Biodiv Sci ›› 2012, Vol. 20 ›› Issue (3): 348-353.  DOI: 10.3724/SP.J.1003.2012.06035

Special Issue: 传粉生物学:理论探讨与初步实践 青藏高原生物多样性与生态安全 传粉生物学

• Original Papers • Previous Articles     Next Articles

Effects of the yellow barbs of the staminodes on reproductive success of Delphinium caeruleum (Ranunculaceae)

Chan Zhang1,2, Shaoqin Zha3, Yongping Yang1,*(), Yuanwen Duan1,*()   

  1. 1 Key Laboratory of Biodiversity and Biogeography, Kunming Institute of Botany, Chinese Academy of Sciences, Kunming 650204
    2 Graduate University of the Chinese Academy of Sciences, Beijing 100049
    3 School of Life Sciences, Yunnan Normal University, Kunming 650504
  • Received:2012-01-30 Accepted:2012-02-22 Online:2012-05-20 Published:2012-05-09
  • Contact: Yongping Yang,Yuanwen Duan


Nectar guides are special floral structures that are assumed to attract and/or direct pollinators towards a concealed nectar reward. Nectar guides are commonly found in many angiosperm plants, especially entomophilous flowers, but their functional significance and impacts on the reproductive success of plants are poorly understood. For example, Delphinium caeruleum of the family Ranunculaceae possesses two barbate staminodes, between which is the nectar entrance. To test the effects of these barbs on male and female fitness, we experimentally investigated the effects of barb removal on seed production and pollen exportation of D. caeruleum at the Haibei Station of Qinghai Province. Our results showed that flowers of D. caeruleum were dichogamous and herkogamous, which prevented autonomous selfing in this species. The mating system of D. caeruleum belongs to obligate xenogamy and thus pollinators are necessary for the successful pollination. Compared to control flowers, the number of pollen grains exported was reduced significantly after removing the barbs, but fruit set and seed number was not affected. Our primary results indicate that the barbs on the staminode act as nectar guides, which improve the male fitness of D. caeruleum, but have little effect on female fitness. Our results suggest that selection through male fitness might have played an important role in the floral evolution of D. caeruleum at our study site. These results need to be further investigated at a larger number of sites to evaluate selection mechanisms on floral traits of D. caeruleum.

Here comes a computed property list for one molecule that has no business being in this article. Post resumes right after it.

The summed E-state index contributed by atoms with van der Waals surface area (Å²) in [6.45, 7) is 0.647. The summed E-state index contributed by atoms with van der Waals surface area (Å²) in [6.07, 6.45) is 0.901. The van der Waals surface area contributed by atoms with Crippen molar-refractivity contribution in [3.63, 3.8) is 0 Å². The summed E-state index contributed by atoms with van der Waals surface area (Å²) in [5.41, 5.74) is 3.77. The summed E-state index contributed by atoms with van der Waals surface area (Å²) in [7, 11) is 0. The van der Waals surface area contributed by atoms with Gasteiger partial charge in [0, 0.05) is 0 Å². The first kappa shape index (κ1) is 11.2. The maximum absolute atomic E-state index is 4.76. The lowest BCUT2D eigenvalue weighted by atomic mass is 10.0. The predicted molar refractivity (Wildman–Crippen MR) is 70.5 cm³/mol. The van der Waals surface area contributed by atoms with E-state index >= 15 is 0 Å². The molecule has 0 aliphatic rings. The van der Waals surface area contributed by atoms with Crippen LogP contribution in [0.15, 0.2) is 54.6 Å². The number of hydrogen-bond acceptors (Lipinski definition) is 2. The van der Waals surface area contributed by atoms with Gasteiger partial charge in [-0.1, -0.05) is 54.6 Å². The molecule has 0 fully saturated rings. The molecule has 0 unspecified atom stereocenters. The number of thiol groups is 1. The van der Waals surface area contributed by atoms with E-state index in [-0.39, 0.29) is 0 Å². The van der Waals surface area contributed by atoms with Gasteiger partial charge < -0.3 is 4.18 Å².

Key words: Delphinium caeruleum, the barbate staminodes, male fitness, female fitness, the Qinghai-Tibet Plateau